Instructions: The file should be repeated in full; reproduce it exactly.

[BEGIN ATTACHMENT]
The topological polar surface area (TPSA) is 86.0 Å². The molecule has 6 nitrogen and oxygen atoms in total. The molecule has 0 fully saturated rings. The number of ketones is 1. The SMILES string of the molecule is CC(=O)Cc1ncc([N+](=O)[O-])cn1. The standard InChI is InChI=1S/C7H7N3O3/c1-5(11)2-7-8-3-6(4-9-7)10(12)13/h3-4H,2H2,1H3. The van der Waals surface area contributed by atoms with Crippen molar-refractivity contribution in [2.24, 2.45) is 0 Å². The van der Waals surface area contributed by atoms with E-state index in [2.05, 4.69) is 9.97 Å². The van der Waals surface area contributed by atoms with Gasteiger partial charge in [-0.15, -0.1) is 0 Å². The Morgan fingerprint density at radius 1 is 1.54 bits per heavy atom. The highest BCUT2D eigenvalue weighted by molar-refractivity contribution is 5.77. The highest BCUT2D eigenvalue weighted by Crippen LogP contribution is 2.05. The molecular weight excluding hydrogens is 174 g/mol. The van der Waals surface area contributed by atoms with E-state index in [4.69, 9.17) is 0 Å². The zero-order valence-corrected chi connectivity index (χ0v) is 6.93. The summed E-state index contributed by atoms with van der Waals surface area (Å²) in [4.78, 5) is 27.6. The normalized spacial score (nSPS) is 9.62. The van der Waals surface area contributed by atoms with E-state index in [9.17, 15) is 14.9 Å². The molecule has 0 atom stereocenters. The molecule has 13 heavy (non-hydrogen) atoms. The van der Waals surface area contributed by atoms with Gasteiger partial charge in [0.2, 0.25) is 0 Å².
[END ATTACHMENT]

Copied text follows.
The topological polar surface area (TPSA) is 86.0 Å². The molecule has 6 nitrogen and oxygen atoms in total. The molecule has 0 fully saturated rings. The number of ketones is 1. The SMILES string of the molecule is CC(=O)Cc1ncc([N+](=O)[O-])cn1. The standard InChI is InChI=1S/C7H7N3O3/c1-5(11)2-7-8-3-6(4-9-7)10(12)13/h3-4H,2H2,1H3. The van der Waals surface area contributed by atoms with Crippen molar-refractivity contribution in [2.24, 2.45) is 0 Å². The van der Waals surface area contributed by atoms with E-state index in [2.05, 4.69) is 9.97 Å². The van der Waals surface area contributed by atoms with Gasteiger partial charge in [-0.15, -0.1) is 0 Å². The Morgan fingerprint density at radius 1 is 1.54 bits per heavy atom. The highest BCUT2D eigenvalue weighted by molar-refractivity contribution is 5.77. The highest BCUT2D eigenvalue weighted by Crippen LogP contribution is 2.05. The molecular weight excluding hydrogens is 174 g/mol. The van der Waals surface area contributed by atoms with E-state index in [4.69, 9.17) is 0 Å². The zero-order valence-corrected chi connectivity index (χ0v) is 6.93. The summed E-state index contributed by atoms with van der Waals surface area (Å²) in [4.78, 5) is 27.6. The normalized spacial score (nSPS) is 9.62. The van der Waals surface area contributed by atoms with E-state index in [9.17, 15) is 14.9 Å². The molecule has 0 atom stereocenters. The molecule has 13 heavy (non-hydrogen) atoms. The van der Waals surface area contributed by atoms with Gasteiger partial charge in [0.2, 0.25) is 0 Å².